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Did you know that healthcare providers are legally obliged to be honest when something goes wrong?

For many victims of clinical negligence, getting an explanation as to what went wrong is paramount. However painful, understanding what led to the failures of care and treatment, and receiving an apology, is often a key driver in people bringing medical negligence compensation claims.

In 2014 AvMA - a charity for patient safety and justice – successfully campaigned for a statutory duty of candour. This means that providers of healthcare who are registered with the CQC (Care Quality Commission) are legally obliged to be honest when something goes wrong.

It’s known as Regulation 20: Duty of Candour, and it also sets out specific requirements that providers must follow when things go wrong. This includes: informing people about the incident; providing reasonable support; providing truthful information and an apology when things go wrongs. And if they’re not honest, the CQC have the power to prosecute for certain breaches (see 20(2)(a) and 20(3) below).

This should all be very reassuring for people receiving medical treatment, however in October 2018 AvMA released the results of its independent investigation into how the CQC were regulating the statutory duty of candour.

Their investigations revealed that the CQC are failing to keep a record of how many individual allegations it receives and has no system of ensuring allegations are dealt with. It found that inspections were “inconsistent” and the CQC fail to “publicise any enforcement action it takes”. A copy of AvMA’s full report can be found here.

It is such a shame (and a massive lost opportunity) that not only is duty of candour not being fully embraced by healthcare providers, but that not enough is being done to pursue and prosecute those institutions who are getting it wrong. Without honesty and openness how can mistakes be learnt from?

We know from advising and helping our clinical negligence clients, that the lack of transparency and unwillingness to discuss medical mistakes leads to unnecessary upset and frustration when it comes to progressing compensation claims. Often, a simple apology can go a long way to helping the situation. I only hope that the CQC follow the recommendations made by AvMA in their report.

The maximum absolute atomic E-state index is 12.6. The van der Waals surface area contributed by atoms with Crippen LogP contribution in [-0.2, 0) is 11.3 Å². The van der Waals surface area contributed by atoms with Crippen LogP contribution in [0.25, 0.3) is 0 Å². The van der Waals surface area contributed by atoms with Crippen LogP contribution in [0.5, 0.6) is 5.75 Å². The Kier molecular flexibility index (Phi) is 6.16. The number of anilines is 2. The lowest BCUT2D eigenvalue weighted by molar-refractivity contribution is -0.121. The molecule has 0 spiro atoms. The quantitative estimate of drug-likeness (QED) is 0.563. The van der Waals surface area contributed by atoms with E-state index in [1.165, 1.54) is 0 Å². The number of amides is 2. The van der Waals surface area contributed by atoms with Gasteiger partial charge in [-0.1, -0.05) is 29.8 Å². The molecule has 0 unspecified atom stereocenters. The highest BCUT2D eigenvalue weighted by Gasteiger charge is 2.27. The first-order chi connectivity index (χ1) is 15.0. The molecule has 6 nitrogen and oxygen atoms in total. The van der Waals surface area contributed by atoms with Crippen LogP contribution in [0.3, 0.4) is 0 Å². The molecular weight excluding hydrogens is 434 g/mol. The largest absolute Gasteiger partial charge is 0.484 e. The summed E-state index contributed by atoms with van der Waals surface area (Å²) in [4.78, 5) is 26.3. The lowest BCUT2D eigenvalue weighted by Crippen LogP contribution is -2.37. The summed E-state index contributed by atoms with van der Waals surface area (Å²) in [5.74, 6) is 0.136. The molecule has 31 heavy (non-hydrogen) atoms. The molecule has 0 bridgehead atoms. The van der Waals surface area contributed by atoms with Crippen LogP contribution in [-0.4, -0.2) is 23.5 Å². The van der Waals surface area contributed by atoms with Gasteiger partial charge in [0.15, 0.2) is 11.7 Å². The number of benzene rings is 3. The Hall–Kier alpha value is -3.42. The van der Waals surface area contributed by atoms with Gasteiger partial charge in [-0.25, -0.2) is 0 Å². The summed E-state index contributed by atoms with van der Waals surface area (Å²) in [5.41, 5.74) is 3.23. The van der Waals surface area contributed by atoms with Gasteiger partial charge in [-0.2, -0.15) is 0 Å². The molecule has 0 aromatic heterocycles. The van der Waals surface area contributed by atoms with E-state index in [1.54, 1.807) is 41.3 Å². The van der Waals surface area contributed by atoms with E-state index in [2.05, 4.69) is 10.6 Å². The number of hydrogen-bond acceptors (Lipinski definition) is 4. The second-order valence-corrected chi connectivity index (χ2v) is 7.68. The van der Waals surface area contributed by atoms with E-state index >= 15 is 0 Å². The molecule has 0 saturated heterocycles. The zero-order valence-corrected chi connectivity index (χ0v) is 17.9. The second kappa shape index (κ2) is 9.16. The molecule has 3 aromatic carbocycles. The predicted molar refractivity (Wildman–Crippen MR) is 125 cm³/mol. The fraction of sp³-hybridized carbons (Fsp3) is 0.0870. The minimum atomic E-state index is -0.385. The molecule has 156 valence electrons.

Sara Westwood is a Director and Solicitor at Morgan Jones Pett specialising in Clinical Negligence law. She is on the AvMA and Law Society approved panel of clinical negligence specialists.

NOTE

Regulation 20: Duty of Candour

20.—
1. Registered persons must act in an open and transparent way with relevant persons in relation to care and treatment provided to service users in carrying on a regulated activity.
2. As soon as reasonably practicable after becoming aware that a notifiable safety incident has occurred a registered person must—
    a. notify the relevant person that the incident has occurred in accordance with paragraph (3), and
    b. provide reasonable support to the relevant person in relation to the incident, including when giving such notification.
3. The notification to be given under paragraph (2)(a) must—
    a. be given in person by one or more representatives of the registered person,
    b. provide an account, which to the best of the registered person's knowledge is true, of all the facts the registered person knows about the incident as at the date of the notification,
    c. advise the relevant person what further enquiries into the incident the registered person believes are appropriate,
    d. include an apology, and
    e. be recorded in a written record which is kept securely by the registered person.
4. The notification given under paragraph (2)(a) must be followed by a written notification given or sent to the relevant person containing—
    a. the information provided under paragraph (3)(b),
    b. details of any enquiries to be undertaken in accordance with paragraph (3)(c),
    c. the results of any further enquiries into the incident, and